In turn, such giant planets asJupiter, Saturn, Uranus and Neptune have already formed somewhere at a point between the orbits of Mars and Jupiter - somewhere beyond the freezing temperatures, where the material freezes so much that it allows the volatile compounds to maintain a solid form in the form of ice. The variety of this ice turned out to be much wider than the variety of metals and silicates from which the planets of the inner part of the solar system were formed. This allowed them to grow so huge that in the end they had whole atmospheres of hydrogen and helium. The remaining material, which was never used to form planets, concentrated in other regions, eventually forming the asteroid belt, the Kuiper belt, and the Oort cloud.

The early solar system in the view of the artist. Collision of particles in the accretion disk led to the formation of planet Earths, and ultimately the planets

Over the next 50 million years, pressure andThe hydrogen density at the center of the protostar has become high enough to start a thermonuclear reaction. Temperature, reaction rate, pressure, and density continued to increase until hydrostatic equilibrium was reached. From that moment on, the Sun turned into a star of the main sequence. Solar winds created the heliosphere, sweeping away the gas and dust remaining from the protoplanetary disk into interstellar space and marking the completion of the planetary formation process.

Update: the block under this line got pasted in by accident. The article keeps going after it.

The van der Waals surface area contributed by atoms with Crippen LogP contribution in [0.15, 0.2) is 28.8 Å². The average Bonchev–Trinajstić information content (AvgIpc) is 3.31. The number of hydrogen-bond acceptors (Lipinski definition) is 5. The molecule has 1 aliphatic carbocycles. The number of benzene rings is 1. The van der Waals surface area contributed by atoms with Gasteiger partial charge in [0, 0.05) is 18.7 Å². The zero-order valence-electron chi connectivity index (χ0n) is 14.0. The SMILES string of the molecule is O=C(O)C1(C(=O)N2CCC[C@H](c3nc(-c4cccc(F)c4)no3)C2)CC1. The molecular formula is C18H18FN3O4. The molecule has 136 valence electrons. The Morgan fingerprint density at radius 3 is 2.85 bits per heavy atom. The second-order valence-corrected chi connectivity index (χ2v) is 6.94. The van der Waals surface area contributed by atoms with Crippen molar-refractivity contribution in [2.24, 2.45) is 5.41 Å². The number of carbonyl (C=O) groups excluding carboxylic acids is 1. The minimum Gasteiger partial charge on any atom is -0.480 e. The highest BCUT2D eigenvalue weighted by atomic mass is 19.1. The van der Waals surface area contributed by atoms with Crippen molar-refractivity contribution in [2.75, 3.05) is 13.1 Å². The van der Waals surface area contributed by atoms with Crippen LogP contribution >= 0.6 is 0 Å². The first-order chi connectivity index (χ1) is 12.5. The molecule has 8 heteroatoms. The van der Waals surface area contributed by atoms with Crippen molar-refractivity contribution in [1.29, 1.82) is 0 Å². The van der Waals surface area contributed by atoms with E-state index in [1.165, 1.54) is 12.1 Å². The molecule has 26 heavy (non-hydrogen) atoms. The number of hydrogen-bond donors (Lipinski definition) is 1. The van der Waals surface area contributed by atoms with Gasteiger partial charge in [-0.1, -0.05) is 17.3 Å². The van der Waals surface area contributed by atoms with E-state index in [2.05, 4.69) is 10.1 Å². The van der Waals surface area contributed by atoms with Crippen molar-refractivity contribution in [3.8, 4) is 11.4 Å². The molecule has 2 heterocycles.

History of the Nebular Hypothesis

First idea that the solar systemformed from the nebula, was proposed in 1734 by the Swedish scientist and theologian Emanuel Swedenborg. Immanuel Kant, familiar with Swedenborg's work, took up the further development of the theory and published the results in his work "General Natural History and Theory of the Sky" in 1755. In it, he stated that gas clouds (nebulae) slowly rotate, gradually collapse and contract under the influence of gravity, forming stars and planets.

A similar but less detailed modelformations was proposed by Pierre-Simon Laplace and described in the work "Presentation of the world system", which was published in 1796. Laplace theorized that the Sun originally had an atmosphere extended to the entire solar system, and at some point this "protostellar cloud" began to cool and decrease. With an increase in the speed of rotation of the cloud, it threw out excess matter, from which planets subsequently formed.